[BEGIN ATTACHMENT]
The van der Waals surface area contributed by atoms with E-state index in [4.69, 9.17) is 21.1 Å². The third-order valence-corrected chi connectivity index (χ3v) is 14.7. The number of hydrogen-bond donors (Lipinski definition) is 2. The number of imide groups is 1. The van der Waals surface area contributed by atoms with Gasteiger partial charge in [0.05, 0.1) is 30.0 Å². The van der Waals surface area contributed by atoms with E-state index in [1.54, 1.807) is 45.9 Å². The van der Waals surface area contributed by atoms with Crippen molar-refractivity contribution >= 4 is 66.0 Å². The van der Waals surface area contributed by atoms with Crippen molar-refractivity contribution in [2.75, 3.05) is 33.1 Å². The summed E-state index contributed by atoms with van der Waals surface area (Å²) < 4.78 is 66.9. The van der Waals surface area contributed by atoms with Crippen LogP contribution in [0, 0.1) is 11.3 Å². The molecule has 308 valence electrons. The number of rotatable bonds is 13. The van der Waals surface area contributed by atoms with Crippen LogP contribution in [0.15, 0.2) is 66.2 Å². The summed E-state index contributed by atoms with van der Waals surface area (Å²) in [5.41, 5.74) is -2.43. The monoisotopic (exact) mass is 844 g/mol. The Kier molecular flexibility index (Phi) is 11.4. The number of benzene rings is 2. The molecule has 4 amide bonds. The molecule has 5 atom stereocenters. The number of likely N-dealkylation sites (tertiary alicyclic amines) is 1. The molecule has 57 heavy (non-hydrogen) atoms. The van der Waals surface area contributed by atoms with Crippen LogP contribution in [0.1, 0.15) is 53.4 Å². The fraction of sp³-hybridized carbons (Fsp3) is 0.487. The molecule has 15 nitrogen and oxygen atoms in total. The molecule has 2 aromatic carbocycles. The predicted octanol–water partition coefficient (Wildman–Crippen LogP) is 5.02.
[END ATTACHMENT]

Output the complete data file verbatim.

The van der Waals surface area contributed by atoms with E-state index in [4.69, 9.17) is 21.1 Å². The third-order valence-corrected chi connectivity index (χ3v) is 14.7. The number of hydrogen-bond donors (Lipinski definition) is 2. The number of imide groups is 1. The van der Waals surface area contributed by atoms with Gasteiger partial charge in [0.05, 0.1) is 30.0 Å². The van der Waals surface area contributed by atoms with E-state index in [1.54, 1.807) is 45.9 Å². The van der Waals surface area contributed by atoms with Crippen molar-refractivity contribution >= 4 is 66.0 Å². The van der Waals surface area contributed by atoms with Crippen molar-refractivity contribution in [2.75, 3.05) is 33.1 Å². The summed E-state index contributed by atoms with van der Waals surface area (Å²) < 4.78 is 66.9. The van der Waals surface area contributed by atoms with Crippen LogP contribution in [0, 0.1) is 11.3 Å². The molecule has 308 valence electrons. The number of rotatable bonds is 13. The van der Waals surface area contributed by atoms with Crippen LogP contribution in [0.15, 0.2) is 66.2 Å². The summed E-state index contributed by atoms with van der Waals surface area (Å²) in [5.41, 5.74) is -2.43. The monoisotopic (exact) mass is 844 g/mol. The Kier molecular flexibility index (Phi) is 11.4. The number of benzene rings is 2. The molecule has 4 amide bonds. The molecule has 5 atom stereocenters. The number of likely N-dealkylation sites (tertiary alicyclic amines) is 1. The molecule has 57 heavy (non-hydrogen) atoms. The van der Waals surface area contributed by atoms with Crippen LogP contribution in [0.1, 0.15) is 53.4 Å². The fraction of sp³-hybridized carbons (Fsp3) is 0.487. The molecule has 15 nitrogen and oxygen atoms in total. The molecule has 2 aromatic carbocycles. The predicted octanol–water partition coefficient (Wildman–Crippen LogP) is 5.02.